February 1, 2011 10:38:00 AM
It''s often the second resolution -- the one right after "lose weight" at the beginning of a new year. The promise to get organized, to reclaim jurisdiction of our space, to restore a sense of harmony to our habitat.
Who doesn''t have a closet they fear a guest will stumble upon, the garage they cringe from, an attic that cries out for help? Just knowing those desperate places are there, waiting, is a mental albatross.
Our fast-paced lifestyles provide plenty of distraction from restoring what "Simple Abundance" author Sarah Ban Breathnach calls the "thread of divine order" to our living and work spaces. But every cleared junk drawer, each shelf or closet, every successful attempt at organizing takes us closer to that sense of renewal and joy in our environments.
"And all it costs," writes Breathnach, "is the time (to plan), the courage (to show up for work) and the creative energy (to do it)."
When we don''t know what we have, or can''t find what we need, our lives are thrown out of balance. Time is wasted, frustration spikes and, not uncommon, it''s felt in the wallet when we run out to buy something we already have ... if only we knew where.
Ah, the feng shui that could enter our lives, if we could simply conquer the clutter and chaos.
For those who have declared this will be the year they come to grips with what drives them crazy, a few personal organizers offer thoughts that could help make 2011 a transformative delight.
"You will express yourself in your house whether you want to or not," said the mother of modern style Elsie deWolfe, who influenced the way America decorated for half a century with her book "The House in Good Taste," penned in 1913.
Few of us want our house to express sloppy. Unfortunately, when it comes to getting organized, we''re our own worst enemy.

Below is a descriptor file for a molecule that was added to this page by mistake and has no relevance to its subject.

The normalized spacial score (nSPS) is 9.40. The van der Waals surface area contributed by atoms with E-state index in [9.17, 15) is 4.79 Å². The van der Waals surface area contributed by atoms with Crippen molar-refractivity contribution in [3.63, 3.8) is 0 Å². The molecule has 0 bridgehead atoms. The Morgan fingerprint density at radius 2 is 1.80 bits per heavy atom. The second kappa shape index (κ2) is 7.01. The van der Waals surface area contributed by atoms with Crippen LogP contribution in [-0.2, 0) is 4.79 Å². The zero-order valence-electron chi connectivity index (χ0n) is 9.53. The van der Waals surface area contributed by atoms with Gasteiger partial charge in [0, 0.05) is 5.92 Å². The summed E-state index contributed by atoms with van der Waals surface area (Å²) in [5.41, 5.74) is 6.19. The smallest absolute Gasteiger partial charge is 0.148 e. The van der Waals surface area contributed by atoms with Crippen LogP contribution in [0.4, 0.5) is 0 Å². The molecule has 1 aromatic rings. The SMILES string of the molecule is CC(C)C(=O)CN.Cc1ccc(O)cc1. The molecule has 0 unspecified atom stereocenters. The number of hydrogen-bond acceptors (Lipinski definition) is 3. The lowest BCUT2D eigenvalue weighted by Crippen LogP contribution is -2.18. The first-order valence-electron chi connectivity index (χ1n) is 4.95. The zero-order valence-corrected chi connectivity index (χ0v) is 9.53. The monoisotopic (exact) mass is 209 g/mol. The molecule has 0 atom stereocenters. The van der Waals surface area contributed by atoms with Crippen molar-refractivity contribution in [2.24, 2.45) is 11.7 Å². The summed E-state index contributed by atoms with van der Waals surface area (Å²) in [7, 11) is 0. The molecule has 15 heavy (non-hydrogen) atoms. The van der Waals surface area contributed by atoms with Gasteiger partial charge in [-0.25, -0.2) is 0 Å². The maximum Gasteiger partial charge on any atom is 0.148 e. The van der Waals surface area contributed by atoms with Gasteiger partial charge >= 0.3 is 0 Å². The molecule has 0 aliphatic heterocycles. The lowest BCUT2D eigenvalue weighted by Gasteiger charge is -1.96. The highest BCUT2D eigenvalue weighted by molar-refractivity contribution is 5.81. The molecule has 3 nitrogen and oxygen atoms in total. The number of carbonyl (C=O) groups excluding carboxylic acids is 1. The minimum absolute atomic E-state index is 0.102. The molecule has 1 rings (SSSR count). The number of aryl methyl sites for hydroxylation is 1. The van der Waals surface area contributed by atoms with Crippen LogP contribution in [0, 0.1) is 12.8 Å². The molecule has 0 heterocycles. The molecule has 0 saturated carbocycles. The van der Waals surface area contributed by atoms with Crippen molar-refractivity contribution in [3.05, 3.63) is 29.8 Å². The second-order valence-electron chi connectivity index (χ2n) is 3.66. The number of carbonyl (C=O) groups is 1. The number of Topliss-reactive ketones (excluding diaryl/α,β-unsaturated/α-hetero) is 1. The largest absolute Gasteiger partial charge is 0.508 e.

"We keep things because we persuade ourselves we''ll need them, even if we haven''t touched them in years. There''s a certain security in just knowing they''re around ... somewhere," writes Hara Estroff Marano for Psychology Today. "But that''s our inner hoarder talking."
What most of us really need, says Marano, is a personal push -- an experienced professional organizer to separate us emotionally from the possessions we no longer need and that clutter our minds as well as our space.
Jennifer of Brady of Columbus is one of those professional organizers. She started her business, A Place for Everything, in 2005, just about the time organizing really became a buzzword and related TV shows began popping up on TLC and HGTV, she said.
In the years since, Brady has turned her talents to homes, offices, attics, closets, pantries, bathrooms, kitchens, laundry rooms -- any space not functioning to potential.
"The elimination of clutter also eliminates frustration, stress and chaos," said Brady. "No. 1 is making it a priority. Carve out that time, write it on your calendar, schedule the time like you would for anything else important, like a doctor''s appointment. Promise yourself you''re not going to answer the phone or stop every five minutes to check e-mail."